Comcast Execs Look To Sports To Transform NBCU's Entertainment Unit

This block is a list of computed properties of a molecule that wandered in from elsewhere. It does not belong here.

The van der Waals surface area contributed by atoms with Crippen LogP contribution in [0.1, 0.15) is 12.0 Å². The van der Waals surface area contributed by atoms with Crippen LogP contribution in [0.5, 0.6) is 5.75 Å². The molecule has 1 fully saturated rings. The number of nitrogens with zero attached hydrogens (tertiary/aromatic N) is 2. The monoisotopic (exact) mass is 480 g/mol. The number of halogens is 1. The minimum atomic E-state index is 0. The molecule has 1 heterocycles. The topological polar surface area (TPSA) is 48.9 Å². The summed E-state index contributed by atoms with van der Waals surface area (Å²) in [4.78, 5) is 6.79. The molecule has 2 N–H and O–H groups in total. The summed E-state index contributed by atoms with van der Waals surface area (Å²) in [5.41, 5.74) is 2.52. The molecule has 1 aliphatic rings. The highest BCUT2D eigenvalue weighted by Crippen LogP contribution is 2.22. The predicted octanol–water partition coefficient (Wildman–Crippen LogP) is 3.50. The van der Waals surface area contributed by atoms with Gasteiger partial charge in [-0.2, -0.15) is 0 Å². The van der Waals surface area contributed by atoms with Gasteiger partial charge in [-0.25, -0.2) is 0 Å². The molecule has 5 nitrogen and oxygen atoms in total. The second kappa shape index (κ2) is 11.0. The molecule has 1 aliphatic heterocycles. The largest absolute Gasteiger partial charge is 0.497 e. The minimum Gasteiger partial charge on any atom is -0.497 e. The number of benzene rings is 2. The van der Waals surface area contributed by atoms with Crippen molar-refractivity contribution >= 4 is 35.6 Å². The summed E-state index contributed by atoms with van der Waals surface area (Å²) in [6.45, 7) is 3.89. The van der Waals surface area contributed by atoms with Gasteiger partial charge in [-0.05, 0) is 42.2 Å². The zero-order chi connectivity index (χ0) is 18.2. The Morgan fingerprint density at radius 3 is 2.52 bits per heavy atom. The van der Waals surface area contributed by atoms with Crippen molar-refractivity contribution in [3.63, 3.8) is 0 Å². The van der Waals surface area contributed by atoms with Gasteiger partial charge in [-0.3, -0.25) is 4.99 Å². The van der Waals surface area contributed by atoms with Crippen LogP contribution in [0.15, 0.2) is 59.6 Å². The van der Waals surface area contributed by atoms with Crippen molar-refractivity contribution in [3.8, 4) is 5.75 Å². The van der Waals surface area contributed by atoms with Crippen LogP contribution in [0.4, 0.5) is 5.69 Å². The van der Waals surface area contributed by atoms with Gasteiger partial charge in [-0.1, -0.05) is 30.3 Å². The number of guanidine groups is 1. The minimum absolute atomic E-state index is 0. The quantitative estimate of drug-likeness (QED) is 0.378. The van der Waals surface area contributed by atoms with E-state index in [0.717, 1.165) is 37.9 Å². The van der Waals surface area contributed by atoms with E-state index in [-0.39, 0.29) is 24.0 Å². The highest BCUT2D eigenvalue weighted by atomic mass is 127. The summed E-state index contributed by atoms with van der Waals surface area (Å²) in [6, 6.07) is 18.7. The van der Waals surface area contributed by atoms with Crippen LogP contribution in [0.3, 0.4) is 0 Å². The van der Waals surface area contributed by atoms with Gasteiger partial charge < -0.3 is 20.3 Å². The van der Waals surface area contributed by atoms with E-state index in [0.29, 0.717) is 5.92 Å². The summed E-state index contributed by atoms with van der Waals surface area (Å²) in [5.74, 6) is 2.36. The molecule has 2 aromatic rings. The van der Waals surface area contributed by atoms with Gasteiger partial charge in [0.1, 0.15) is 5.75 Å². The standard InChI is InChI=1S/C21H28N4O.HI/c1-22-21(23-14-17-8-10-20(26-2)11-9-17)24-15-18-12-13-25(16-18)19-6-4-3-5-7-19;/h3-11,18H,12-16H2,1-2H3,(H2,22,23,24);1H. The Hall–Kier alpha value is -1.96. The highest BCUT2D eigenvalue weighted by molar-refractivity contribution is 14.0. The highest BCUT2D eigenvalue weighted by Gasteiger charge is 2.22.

Comcast execs feel that "ratings-grabbing sports" such as the Super Bowl and the Olympics are at the heart of a strategy to transform NBCU's entertainment unit into "a multimedia juggernaut that takes advantage of its parent's deep pockets, scale and digital know-how," according to Douglas Alden Warshaw of FORTUNE. When NBC secured rights to the next four Olympic games for $4.4B, it showed "just how high the stakes are" for Comcast Chair & CEO Brian Roberts, as the company "seeks to make a success of NBCU, and in the process validate his decision to merge the two companies into a content and distribution colossus." Under Comcast's control over the past 11 months, NBCU's revenue edged up 4% to $21.1B. But Comcast's "ambitions extend far beyond simply turning NBCU into a well-managed business." NBCUniversal President & CEO Steve Burke said, "Sports is how we're going to move forward with the rest of the company." Warshaw notes the company plans to "blanket Olympics coverage across all its digital platforms and existing channels." If Comcast's "big bet on sports pays off -- if it can woo viewers and advertisers, boost the fees its rivals pay to carry NBC sports, and come up with a slew of interactive services that keep consumers from cutting the cord -- the rest of NBC can expect to follow suit." Roberts "insists that he didn't overpay for the Games." He said, "This deal makes economic sense." NBCU not only has TV rights but "also controls all U.S. digital distribution of the Olympics on its own platforms." It is a "significant departure from" the days when former NBC Sports Chair Dick Ebersol was in charge. Digital was "almost an afterthought for Ebersol, either because he didn't think the online audience was big enough -- or feared cannibalization" (FORTUNE, 3/19 issue).